If you’re a member of the Montgomery County Community College family, you probably know Abu Chowdhury. If nothing else, you’ve definitely seen him around campus. Maybe you’ve walked past each other as Chowdhury was carrying out his many duties as president of the Central Campus Student Government Association.
Perhaps you’ve made eye contact while Chowdhury was rallying to create a safe space program, or while he was raising funds for World Vision. You’d be hard pressed to find a written record of Chowdhury’s volunteer hours as a MCCC student, but judging by the amount of students and faculty who recognize and appreciate Chowdhury, his service and academic drive have certainly not gone unnoticed.
Arriving in the United States from his native Bangladesh in 2009, the then 20-year-old Chowdhury moved in with an uncle who immediately encouraged him to enroll at MCCC. Having studied business in Bangladesh, Chowdhury chose to study computer science for two semesters before switching majors and returning to his business roots. For Chowdhury, a career was the number one concern.
“My parents went back to Bangladesh and they are probably hoping someday I will get a good job and they will come over. For every immigrant family the job is very important, you want to be established as soon as possible,” Chowdhury said. “A job was the main thing when I started.”
And yet as time progressed and Chowdhury became more immersed in the corporate business world, he discovered that he felt called to do a different kind of work, one that better suited his altruistic nature and interest in human rights.
“I was watching a lot of documentaries about how corporations are profit motivated and all about the money, and I thought I’m not going to work for them. I will go for something that I can do for the community. I cannot be an engineer, but I’m very good with people. I like to talk and communicate with people. So I decided to try liberal studies.”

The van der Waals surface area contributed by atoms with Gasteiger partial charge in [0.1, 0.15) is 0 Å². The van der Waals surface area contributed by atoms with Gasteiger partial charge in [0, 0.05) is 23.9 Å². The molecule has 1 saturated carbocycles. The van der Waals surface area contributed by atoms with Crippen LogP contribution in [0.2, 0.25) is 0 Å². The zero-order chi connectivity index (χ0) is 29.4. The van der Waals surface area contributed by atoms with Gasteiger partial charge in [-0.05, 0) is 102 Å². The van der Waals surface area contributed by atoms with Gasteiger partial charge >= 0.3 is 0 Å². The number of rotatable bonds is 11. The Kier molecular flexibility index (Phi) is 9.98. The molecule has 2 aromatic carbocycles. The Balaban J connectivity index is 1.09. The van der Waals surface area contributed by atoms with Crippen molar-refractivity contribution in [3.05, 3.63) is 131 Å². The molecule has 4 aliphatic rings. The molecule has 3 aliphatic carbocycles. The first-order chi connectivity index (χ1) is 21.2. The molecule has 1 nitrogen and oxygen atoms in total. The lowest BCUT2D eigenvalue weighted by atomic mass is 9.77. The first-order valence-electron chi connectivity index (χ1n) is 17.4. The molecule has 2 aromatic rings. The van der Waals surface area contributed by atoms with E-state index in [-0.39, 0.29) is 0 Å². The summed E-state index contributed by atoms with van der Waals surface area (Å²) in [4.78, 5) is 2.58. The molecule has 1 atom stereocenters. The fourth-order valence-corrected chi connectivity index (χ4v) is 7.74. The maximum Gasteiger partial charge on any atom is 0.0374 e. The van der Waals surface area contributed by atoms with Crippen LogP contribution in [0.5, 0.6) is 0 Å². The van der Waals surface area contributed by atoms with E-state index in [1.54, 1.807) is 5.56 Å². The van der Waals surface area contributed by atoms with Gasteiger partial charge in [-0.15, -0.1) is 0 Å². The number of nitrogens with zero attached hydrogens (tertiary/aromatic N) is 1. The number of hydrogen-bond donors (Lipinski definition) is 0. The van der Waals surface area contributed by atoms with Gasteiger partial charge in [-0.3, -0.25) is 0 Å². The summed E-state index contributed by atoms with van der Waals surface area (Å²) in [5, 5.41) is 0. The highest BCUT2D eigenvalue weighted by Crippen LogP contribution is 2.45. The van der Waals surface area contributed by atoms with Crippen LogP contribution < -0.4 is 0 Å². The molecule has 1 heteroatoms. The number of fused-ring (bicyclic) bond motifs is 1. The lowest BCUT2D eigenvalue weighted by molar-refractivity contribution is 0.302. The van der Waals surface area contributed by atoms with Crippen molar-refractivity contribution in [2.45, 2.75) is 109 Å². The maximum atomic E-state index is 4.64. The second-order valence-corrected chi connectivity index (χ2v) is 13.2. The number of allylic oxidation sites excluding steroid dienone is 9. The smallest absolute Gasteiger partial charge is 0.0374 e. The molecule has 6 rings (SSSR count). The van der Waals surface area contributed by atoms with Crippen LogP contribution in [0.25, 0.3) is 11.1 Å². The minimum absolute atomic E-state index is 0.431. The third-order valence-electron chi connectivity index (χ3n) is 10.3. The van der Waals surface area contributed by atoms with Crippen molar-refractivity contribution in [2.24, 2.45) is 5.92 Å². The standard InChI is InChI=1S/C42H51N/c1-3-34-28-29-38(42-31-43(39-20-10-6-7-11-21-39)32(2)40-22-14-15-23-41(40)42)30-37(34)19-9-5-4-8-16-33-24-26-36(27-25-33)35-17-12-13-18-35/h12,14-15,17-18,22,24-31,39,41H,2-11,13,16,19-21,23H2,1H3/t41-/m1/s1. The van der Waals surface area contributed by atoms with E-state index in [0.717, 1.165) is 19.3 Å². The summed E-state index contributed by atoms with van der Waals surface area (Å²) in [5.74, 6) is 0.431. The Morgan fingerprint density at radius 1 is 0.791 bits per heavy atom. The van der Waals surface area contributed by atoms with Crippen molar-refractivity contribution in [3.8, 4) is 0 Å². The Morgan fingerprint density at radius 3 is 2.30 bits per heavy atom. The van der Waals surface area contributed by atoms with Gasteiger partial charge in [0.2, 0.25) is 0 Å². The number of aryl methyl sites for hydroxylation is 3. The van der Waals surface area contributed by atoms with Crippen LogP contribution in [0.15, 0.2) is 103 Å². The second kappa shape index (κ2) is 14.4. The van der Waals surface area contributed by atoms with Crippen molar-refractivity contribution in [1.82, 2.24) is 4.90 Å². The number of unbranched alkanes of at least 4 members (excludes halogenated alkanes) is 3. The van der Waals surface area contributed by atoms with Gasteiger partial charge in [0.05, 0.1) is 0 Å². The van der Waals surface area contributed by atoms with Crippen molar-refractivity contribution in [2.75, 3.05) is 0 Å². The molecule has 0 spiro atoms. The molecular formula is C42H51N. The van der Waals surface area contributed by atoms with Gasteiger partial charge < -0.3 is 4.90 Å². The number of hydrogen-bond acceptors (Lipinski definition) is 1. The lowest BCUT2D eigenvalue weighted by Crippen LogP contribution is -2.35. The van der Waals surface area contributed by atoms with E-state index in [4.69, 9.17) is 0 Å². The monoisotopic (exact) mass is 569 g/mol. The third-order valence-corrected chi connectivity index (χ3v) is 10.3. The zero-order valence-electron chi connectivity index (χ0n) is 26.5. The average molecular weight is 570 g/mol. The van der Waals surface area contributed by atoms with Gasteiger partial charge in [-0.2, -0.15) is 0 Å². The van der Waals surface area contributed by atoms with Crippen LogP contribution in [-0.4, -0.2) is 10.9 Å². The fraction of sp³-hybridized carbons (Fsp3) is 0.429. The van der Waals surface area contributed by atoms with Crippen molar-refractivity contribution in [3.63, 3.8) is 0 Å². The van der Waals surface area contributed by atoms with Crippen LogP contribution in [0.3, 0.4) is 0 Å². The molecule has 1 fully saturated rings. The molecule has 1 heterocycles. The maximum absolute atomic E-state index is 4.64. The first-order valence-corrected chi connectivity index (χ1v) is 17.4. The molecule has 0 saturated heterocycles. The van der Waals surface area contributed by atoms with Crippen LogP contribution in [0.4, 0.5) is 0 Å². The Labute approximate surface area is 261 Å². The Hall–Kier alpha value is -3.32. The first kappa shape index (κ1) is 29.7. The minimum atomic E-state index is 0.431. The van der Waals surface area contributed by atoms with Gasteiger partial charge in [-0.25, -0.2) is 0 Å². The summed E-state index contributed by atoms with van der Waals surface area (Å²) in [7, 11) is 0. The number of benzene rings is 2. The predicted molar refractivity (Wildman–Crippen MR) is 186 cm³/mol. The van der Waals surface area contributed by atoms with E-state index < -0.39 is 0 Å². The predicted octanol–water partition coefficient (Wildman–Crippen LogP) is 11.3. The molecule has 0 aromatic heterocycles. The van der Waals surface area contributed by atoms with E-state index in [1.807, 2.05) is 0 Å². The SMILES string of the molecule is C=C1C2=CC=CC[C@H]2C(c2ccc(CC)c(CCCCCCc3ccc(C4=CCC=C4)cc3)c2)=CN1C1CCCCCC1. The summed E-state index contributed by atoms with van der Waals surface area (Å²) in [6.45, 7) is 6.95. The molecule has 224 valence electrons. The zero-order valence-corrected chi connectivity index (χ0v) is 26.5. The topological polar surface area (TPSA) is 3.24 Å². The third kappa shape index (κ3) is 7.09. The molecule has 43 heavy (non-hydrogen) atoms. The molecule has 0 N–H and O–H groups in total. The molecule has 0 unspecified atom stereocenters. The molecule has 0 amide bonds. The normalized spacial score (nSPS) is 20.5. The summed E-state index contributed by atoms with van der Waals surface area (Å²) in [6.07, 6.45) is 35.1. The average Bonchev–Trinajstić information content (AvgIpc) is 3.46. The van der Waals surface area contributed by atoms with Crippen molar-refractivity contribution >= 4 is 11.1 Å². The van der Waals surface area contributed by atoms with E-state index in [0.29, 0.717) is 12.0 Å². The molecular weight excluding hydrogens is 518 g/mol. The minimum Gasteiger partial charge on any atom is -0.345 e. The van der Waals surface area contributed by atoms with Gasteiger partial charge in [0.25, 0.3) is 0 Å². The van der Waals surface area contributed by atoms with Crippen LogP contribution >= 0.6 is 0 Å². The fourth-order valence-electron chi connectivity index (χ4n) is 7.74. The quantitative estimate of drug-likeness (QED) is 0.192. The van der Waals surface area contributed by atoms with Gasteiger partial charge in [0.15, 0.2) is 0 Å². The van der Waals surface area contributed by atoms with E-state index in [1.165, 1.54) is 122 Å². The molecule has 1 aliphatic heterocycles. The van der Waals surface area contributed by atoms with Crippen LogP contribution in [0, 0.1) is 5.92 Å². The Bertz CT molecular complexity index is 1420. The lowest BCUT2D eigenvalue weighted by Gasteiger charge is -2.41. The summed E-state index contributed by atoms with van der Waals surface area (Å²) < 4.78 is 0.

At the same time that Chowdhury was navigating a new academic path, he was quickly flourishing into a socially involved student, a task which had seemed daunting on his arrival.
“At the beginning I was very shy,” Chowdhury shared. “I wouldn’t talk to anybody because I thought that people would laugh at me because my English was not good and my pronunciation was not clear. I knew how to write English, but I didn’t have a chance to speak English in Bangladesh.”
It was during an ESL tutoring session with faculty member Bill Simons that Chowdhury received some much needed advice.
“I said that I wasn’t comfortable, how can I enhance my speaking skills? And Bill said you are a cucumber right now and you’re trying to be a pickle. So in order to be a pickle you have to soak yourself in vinegar. He meant that I have to be assimilated with this culture. So I thought about it and decided if people laugh, they could laugh and I don’t care, I’ll join some clubs. I joined international club, and then ESL club…and then everything else.”
It’s not an exaggeration. Chowdhury participated in every club that would take him, soaking himself in all kinds of vinegar. Chowdhury joined the African American Club, he became part of the Minority Male Mentoring Program, and he made a conscious decision to be involved with the Gay-Straight Alliance. Just to name a few.
“I have been a member of pretty much every single club,” Chowdhury insisted. “I didn’t have a car so my uncle would drop me off between 7-7:30 am, and then pick me up when he came back from the office. I had maybe one or two classes in a day so I had the opportunity to socialize with people, I had that time.”
It was through his campus involvement and generous nature that Chowdhury more recently found himself running for the Student Government Association, after a particularly eye opening fundraiser. Chowdhury joined volunteer efforts to raise funds through World Vision’s 30 hour famine. In five days, Chowdhury raised close to $1,100.